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Developments in vapour cloud explosion blast modeling

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Author: Mercx, W.P.M. · Berg, A.C. van den · Hayhurst, C.J. · Robertson, N.J. · Moran, K.C.
Publisher: Elsevier Science Publishers B.V.
Place: Amsterdam, Netherlands
Institution: Prins Maurits Laboratorium TNO
Source:Journal of Hazardous Materials, 1-3, 71, 301-319
Identifier: 235423
doi: DOI:10.1016/S0304-3894(99)00085-0
Keywords: Explosives · Blast prediction · Explosion simulation · Quantitative risk analysis · Source term prediction · Vapour cloud explosion · Fuel · Computational fluid dynamics · Mathematical method · Offshore platform · Computational fluid dynamics · Numerical method · Offshore structure · Cloud · Computer program · Energy · Gas · Hydrodynamics · Model · Prediction · Risk assessment · Simulation · Technique · Vapor · Air Pollution · Explosions · Humans · Safety management · Volatilization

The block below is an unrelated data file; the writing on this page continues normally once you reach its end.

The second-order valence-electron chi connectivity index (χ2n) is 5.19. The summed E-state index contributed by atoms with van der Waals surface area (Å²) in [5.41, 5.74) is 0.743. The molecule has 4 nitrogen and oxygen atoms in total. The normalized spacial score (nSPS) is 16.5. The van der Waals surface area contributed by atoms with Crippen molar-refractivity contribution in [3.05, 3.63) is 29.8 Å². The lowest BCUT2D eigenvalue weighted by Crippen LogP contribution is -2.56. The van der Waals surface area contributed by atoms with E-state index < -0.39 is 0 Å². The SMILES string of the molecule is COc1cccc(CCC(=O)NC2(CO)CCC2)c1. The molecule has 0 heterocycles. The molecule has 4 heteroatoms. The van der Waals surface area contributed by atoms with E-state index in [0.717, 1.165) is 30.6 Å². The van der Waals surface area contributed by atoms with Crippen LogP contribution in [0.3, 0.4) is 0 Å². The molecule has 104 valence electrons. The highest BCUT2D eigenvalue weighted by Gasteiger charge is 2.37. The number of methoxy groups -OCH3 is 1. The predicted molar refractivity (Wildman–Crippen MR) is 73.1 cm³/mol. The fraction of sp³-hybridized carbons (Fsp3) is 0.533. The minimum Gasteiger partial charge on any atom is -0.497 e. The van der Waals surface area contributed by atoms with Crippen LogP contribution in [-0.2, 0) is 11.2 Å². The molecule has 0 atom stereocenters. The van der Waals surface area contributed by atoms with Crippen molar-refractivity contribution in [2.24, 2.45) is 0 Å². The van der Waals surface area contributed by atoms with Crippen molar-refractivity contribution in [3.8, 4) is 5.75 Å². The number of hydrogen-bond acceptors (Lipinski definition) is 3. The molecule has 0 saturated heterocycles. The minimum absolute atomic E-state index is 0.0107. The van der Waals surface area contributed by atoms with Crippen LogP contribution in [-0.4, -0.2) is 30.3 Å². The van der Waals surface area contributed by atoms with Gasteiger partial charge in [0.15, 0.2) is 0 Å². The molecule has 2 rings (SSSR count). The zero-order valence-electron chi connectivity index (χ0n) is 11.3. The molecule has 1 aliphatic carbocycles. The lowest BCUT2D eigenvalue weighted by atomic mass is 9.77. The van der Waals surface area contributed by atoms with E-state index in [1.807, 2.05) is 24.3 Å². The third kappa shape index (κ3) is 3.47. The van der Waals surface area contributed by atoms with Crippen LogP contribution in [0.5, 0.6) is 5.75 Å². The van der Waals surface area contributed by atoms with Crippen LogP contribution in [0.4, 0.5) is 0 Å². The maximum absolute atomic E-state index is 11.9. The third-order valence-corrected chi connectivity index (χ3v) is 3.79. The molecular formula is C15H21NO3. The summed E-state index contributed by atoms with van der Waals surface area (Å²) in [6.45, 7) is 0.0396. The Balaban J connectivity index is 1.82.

TNT Equivalency methods are widely used for vapour cloud explosion blast modeling. Presently, however, other types of models are available which do not have the fundamental objections TNT Equivalency models have. TNO Multi-Energy method is increasingly accepted as a more reasonable alternative to be used as a simple and practical method. Computer codes based on computational fluid dynamics (CFD) like AutoReaGas, developed by TNO and Century Dynamics, could be used also in case a more rigorous analysis is required. Application of the Multi-Energy method requires knowledge of two parameters describing the explosion: a charge size and a charge strength. During the last years, research has led to an improved determination of the charge strength (i.e., the class number or source overpressure) to be chosen to apply the blast charts. A correlation has been derived relating the charge strength to a set of parameters describing the boundary conditions of the flammable cloud and the fuel in the cloud. A simple approach may not be satisfactory in all situations. The overpressure distribution inside a vapour cloud explosion is generally not homogeneous and the presence of obstructions causes directional blast propagation in the near field. A CFD approach, in which the actual situation is modeled, supplies case-specific results. An overview of the key aspects relevant to the application of the Multi-Energy method and CFD modeling is provided. Then the application of the two methods is demonstrated for an example problem involving the calculation of the explosion blast load on a structure at some distance from the explosion in an offshore platform complex. Copyright (C) 2000 Elsevier Science B.V.